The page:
My Great Granduncle John ‘Jack’ Jamison
John was born in 1877 in Parkgate, Doagh, Belfast. He had older sisters Elizabeth, Jane ‘Jean’, and Hess, an older brother brother Tom and a younger sister Maud. John emigrated to Canada in November 1907 to join his brother Tom who had emigrated in 1893 who lived on Ballyhamage Ranch, Calgary, Alberta. By 1909 John had a homestead close to his brothers.
On 4th January 1915 Jack signed an Attestation Paper to join the Canadian Overseas Expeditionary Force (to go to the First World War), giving his occupation as Rancher, not married and his next of kin his youngest sister Maud. She was not then married and was living with her mother in Belfast. By September 1915, Private J.Jamison, D Squadron, was in training in the Canadian Cavalry Depot, Somerset Barracks, Shorncliffe, England. He got leave at Halloween to visit home, Parkgate, which he did from 30 October – 1 November . By 11th December 1915 he was still in Shorncliffe but by 26th December 1915 he was attached to the Canadian Mounted Rifles (CMR) and had just arrived in France.
John’s letters from the trenches which were transcribed by his relatives The Baird’s (in Belfast) many years later. They are a grim insight into the reality of the First World War from a family member.
He was posted missing, presumed dead in Ypres, Belgium June 2-5, 1916
No.117070, Private J. Jamison , 1st Canadian Mounted Rifles
LETTERS FROM THE TRENCHES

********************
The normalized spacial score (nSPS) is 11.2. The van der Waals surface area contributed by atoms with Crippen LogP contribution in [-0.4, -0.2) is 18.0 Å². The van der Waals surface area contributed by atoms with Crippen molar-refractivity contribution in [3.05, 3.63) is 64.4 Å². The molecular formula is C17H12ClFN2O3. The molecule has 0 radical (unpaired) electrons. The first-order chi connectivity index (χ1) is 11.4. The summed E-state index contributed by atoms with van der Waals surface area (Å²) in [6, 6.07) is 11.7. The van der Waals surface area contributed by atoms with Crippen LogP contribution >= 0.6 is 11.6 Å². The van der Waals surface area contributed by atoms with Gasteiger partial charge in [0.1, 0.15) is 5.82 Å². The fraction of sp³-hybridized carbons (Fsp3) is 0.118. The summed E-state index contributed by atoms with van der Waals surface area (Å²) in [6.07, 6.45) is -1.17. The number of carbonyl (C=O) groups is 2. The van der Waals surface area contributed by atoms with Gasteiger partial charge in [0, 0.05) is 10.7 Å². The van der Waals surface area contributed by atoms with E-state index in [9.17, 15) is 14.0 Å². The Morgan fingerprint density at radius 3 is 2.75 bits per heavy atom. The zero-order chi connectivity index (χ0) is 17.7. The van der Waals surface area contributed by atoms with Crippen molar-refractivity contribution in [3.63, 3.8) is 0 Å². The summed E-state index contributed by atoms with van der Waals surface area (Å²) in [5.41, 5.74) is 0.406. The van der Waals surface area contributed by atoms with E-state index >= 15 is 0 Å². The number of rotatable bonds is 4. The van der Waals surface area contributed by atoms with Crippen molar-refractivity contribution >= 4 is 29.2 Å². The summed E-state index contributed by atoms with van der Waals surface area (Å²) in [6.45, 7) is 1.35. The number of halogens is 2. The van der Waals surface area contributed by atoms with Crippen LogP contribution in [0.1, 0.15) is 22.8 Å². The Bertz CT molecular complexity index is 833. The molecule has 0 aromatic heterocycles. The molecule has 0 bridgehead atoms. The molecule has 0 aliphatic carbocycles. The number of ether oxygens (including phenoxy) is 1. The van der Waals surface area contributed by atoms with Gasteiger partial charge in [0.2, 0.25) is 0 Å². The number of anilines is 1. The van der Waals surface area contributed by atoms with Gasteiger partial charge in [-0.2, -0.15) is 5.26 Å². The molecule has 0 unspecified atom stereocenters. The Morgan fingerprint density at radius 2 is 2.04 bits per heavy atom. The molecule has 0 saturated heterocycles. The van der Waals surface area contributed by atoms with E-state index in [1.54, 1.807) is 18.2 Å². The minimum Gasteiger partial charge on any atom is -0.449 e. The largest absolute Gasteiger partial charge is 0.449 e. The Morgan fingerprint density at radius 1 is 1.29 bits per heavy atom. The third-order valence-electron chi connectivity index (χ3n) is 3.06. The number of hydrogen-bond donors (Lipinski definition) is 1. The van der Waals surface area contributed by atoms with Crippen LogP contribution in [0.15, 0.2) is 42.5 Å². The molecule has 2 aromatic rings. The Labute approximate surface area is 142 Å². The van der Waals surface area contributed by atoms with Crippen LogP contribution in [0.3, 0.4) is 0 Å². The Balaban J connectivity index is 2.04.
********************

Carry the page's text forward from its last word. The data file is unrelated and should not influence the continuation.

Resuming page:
12th February 1916 (Belfast) there was a Field Service Post Card to his sister Hess but it was blank.
15th March 1916. (Belfast) Dear Hessy, Your letter received tonight. If you have not sent Trench Boots don’t send them as we get them issued out in the Trenches every time we are in, they don’t leave the Trenches, we couldn’t pack them with us so don’t send them if this arrives in time. The Boots I meant was High Boot laced up high and 3 straps to buckle on top – the trench boots would be no good for marching in so don’t bother about boots. The weather has been fine this last 2 or 3 days, quite a welcome change. If you can get some small tins of salmon and chicken paste to spread on bread it would be nice for a change. Hoping all are well, Love to all. In haste. Your lov. Bro. Jack. Hoping Dessa’s cold is keeping Better.
25th March 1916. Saturday. (Belfast) Dear Hessy, Jane , Liz and Maud. Your parcel arrived at a very opportune moment as we had no rations that night. The Regt has just come out of the Trenches and we lost our way going to our Billets. It was snowing all night. Officers and men were all in when we got there. We had our issue of Rum as we were pretty wet and just flopped down anywhere, we were in a pretty warm corner this time and fortunately had very few casualties. Trenches just 35 yards apart. We go in again Monday night. I received Boots last night too, they come in very handy.We have long Rubber Boots for the trenches but they are no good for marching. I marched out in mine last time and had sore feet for 2 or 3 days afterwards. These Boots were just the very kind I wanted, a little too big but that’s a good fault. Tell Maud to give you the next Payment she receives from War Office that will help to pay for them £3. The balance I can pay when I see you. In your next parcel a little paste, chicken or Bloater paste to spread on bread would be a nice change, a tin of MaConachies Beans or Sausages or Sardines would go good instead of cake. I have just received Jane’s and Dessa’s letter as I am writing this in Dugout. There is a Bunch round the Brazier boiling water for Tea. We can’t make too much smoke as Fritz’s aeroplanes are always hovering overhead and if he sees much smoke he goes back and Fritz’s big Guns start shelling us. Some of the big shells come too near to be pleasant sometimes. Tell Betty I received her box of shamrock all right it was a bit late but I gave the Boys a bit for their Caps.